Posted 11 July 2004 - 08:48 PM
There is one thing we can all agree on - NAC Thompsons bring out a lot of conversation and speculation. That is because these Thompsons have not been researched to the same degree as the Cleveland prototypes, the Colts and World War II Thompsons. Rich, thanks for the original Form 4 information. It is exactly as I thought it would be. I believe you may have to go to Numrich Arms to get the rest of the story on NAC 45. A Freedom of Information (FIOA) request may also produce some information.
I still believe it is a prototype receiver based on the location of the "bolt retracting handle disassembly hole." I found another picture of a prototype M1 on Page 49 of Thomas Nelson's "The World's Submachine Guns." I noticed no one has any information on Numrich Arms Corporation making M1 or M1A1 Thompsons prior to the introduction of the West Hurley model in 1985. I don't think Numrich Arms Corporation made a few receivers in the early 1960's that happened to be just like the prototypes made by Savage Arms. The only speculation is how complete was the M1 receiver that later became NAC 45 when it was found by Numrich Arms in 1951. I think the receiver was complete except for the "M1A1 and N.A.C. - 45" markings. All the other markings appear to be roll stamped on the receiver. The M1A1 and N.A.C. - 45 markings are the normal bad Numrich Arms stamping as found on all NAC Thompsons. My opinion on this could change if I could see the markings on a prototype M1 Thompson. None of the prototype pictures are clear enough to make out the markings or to see if the prototypes are even serial numbered. I think the word "Calibre" supports my position this is a prototype M1 receiver. Colt, Savage and Auto-Ordnance used the word "Calibre" until the M1 Thompson went into production. It could have been a prototype receiver that was never used, it could have been a receiver used in interchangeability tests, it could have been a receiver used in destruction tests, etc. We just don't know. We also don't know how many of these receivers were found by Numrich Arms in 1951.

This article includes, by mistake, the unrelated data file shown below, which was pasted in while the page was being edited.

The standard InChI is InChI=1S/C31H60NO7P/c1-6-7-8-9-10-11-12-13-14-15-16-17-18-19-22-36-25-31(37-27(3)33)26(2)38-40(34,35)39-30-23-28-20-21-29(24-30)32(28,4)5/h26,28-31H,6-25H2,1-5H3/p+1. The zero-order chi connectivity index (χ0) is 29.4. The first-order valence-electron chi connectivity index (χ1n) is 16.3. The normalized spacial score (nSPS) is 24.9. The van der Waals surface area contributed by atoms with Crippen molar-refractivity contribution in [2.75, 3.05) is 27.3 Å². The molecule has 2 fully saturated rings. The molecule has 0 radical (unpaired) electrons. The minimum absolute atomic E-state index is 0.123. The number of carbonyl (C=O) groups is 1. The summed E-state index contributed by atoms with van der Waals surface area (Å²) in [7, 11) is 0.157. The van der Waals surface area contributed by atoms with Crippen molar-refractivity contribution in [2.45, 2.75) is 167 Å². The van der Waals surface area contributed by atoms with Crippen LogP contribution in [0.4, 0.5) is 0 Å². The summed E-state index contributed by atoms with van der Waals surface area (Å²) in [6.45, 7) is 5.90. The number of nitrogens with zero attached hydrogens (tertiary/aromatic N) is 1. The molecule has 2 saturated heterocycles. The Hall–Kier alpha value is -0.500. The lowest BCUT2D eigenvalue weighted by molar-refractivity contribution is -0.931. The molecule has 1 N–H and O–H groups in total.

The answer to the Numrich Arms Corporation serial numbers is quite simple. When the crates were opened and complete machine guns (at least the prototypes) and complete or near complete receivers were discovered, George probably called the IRS and said he had just purchased a bunch of machine guns and needed to register them. The IRS may have even sent some one out to West Hurley given the number of guns George was reporting and the tax dollars in question. In any event, the IRS had no problem in registering the guns and assessing the tax. One part of the registration process was completing the required forms. And one thing that is required is a serial number. I would guess that someone came up with the bright idea to number the guns/receivers that did not have serial numbers with the prefix NAC and begin with number one. This was not rocket science; this all happened in 1951 when no one cared about Thompsons and the price of one was cheap. One thing is for sure; the receivers were not going to be registered without a serial number! I don't think any of the prototypes/Model 1919 were given the NAC markings - these guns were probably just registered with the number on the receiver (and later given to West Point Museum). It is the unserialed guns/receivers that were given the NAC serial numbers - by hand. Anyone here that has hand stamped numbers and letters on metal can attest that doing it perfectly like a roll-stamp is quite difficult, if not impossible. I would guess that all the guns and receivers found were lined up on a table. I would also guess one of George's employees just went down the line of receivers doing the best job he (or maybe she) could. It appears the Colt receivers were first based on what is known about NAC 1, NAC 2, NAC 3 and NAC 5. AZDoug has NAC 15 and believes it to be an unmarked Colt receiver; I think he is right. NAC 17 is definitely a Savage receiver. Now we have NAC 45 - which is an M1 receiver. I would guess some of the board members have a NAC Thompson (or two) that has not been reported and would add something to all this. I don't think Numrich Arms Corporation ever added the Colt or Savage name to any receiver it produced from scratch. I would like to see a known Thompson manufactured from scratch by Numrich Arms Corporation prior to the introduction of the West Hurley models. Does anyone out there have one?
Again, Rich - great Thompson. George Numrich was pretty knowledgeable about guns. I doubt he defaced a true historic gun for a couple of hundred bucks given how he donated all the Thompson prototypes to West Point. It is quite possible the picture of the M1 prototype in Frank and Thomas Nelson's book may be one George gave to West Point. I think NAC 45 was an unassembled receiver that was not serial numbered when hand marked N.A.C.- 45 to register the receiver with the IRS in 1951. Please keep us informed on the results of your research.
Frank – Do you have any close-up pictures of the M1 Thompson prototype shown in your great book?